Installation & Licensing

Installation & Licensing

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Keyser_Soze
Posts: 1
Registered: ‎01-21-2013
Message 1 of 2 (259 Views)

Legal method to export existing 3ds max models

259 Views, 1 Replies
01-21-2013 10:55 PM

I downloaded some 3ds max creative commons models and animations that I'd like to export to collada. The models were created in a  licensed version of 3ds max. I have a student license of 3ds max. I just want to open the files and export them as collada files, I won't be editing the models or animations. I was wondering which of the following would be a legal / cheap solution if I want to use them in an online flash game.

1. It might be ok to just export from the student version because I'm not making any changes and the original files were  already created in a fully licensed version?

2. There might be a converter like the stand alone 3ds to fbx converter (I haven't been able to find one and I doubt it exists).

I only need to use it for a couple of days but the 90 day project license is cheap enough for me to try. Unfortunately the models also use  plugins for the textures which only work in 2011. If I did buy it then I also have the following options.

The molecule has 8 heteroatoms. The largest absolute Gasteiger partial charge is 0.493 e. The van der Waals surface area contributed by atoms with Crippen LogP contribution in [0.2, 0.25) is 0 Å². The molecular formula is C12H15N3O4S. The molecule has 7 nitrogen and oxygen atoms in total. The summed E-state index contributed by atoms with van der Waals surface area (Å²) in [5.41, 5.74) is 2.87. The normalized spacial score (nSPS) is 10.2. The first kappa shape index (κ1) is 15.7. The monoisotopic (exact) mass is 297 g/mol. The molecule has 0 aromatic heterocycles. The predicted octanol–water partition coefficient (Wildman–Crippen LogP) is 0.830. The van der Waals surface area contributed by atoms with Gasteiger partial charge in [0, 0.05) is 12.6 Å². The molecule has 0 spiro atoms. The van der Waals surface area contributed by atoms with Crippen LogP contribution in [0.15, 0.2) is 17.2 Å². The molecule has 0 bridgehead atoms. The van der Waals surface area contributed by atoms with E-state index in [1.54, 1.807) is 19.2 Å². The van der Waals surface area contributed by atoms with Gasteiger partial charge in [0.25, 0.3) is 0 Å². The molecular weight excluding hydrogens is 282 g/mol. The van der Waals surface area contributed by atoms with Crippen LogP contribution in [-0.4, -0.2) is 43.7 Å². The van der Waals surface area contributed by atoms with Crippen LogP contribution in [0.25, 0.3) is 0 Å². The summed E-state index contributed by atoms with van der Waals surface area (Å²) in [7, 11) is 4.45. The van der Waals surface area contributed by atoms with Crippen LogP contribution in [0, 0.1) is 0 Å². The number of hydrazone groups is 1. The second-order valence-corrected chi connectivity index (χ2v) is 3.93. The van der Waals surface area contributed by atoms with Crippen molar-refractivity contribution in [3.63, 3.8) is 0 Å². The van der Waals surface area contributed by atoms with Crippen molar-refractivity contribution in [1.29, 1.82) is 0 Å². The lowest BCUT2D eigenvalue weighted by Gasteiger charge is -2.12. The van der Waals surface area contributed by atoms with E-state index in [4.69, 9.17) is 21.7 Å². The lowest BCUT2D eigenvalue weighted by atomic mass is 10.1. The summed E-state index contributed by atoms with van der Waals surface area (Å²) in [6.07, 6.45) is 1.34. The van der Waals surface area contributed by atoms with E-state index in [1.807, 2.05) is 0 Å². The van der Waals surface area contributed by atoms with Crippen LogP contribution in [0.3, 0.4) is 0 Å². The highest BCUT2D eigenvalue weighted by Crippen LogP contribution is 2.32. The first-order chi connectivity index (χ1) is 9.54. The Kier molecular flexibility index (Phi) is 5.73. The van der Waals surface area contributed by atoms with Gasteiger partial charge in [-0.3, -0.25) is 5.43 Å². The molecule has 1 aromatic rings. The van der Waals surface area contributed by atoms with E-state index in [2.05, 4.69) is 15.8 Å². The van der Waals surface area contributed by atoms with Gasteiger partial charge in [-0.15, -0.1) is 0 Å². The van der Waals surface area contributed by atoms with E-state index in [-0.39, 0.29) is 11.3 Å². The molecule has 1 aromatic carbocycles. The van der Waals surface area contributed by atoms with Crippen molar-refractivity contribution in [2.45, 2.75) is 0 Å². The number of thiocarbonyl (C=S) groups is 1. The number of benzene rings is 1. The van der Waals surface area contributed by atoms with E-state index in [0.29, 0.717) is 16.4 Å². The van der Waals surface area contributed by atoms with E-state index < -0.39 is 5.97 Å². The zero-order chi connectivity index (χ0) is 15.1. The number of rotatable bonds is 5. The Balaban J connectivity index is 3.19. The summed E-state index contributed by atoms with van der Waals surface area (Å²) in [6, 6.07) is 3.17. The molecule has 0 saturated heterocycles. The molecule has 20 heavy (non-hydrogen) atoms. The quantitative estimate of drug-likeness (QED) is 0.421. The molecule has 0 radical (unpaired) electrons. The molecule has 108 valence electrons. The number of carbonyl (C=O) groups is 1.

3. Maybe it's ok to just export from the student edition if I have a 90 day project license (install 2013 but never use it, only export files during the 90 day period).

4. The models should open in 2013 but will lose the textures because of the missing plugins. I could import it into 2013  and then manually update the textures (need to get the texture names from 2011 student edition) then export from 2013. I'm  sure it should be legally ok to just check the texture names but it's a bit of a hassle.

Thanks in advance and I'd appreciate any other suggestions you might have.

*Expert Elite*
TravisNave
Posts: 10,626
Registered: ‎01-14-2005
Message 2 of 2 (247 Views)

Re: Legal method to export existing 3ds max models

01-22-2013 06:52 AM in reply to: Keyser_Soze

I understand your concern, but legally you cannot use the educational version for any type of commercial or for-profit work at all.  Any work done in the educational version will be stamped.  There's never a good reason to poison your commercial work with an educational product. 

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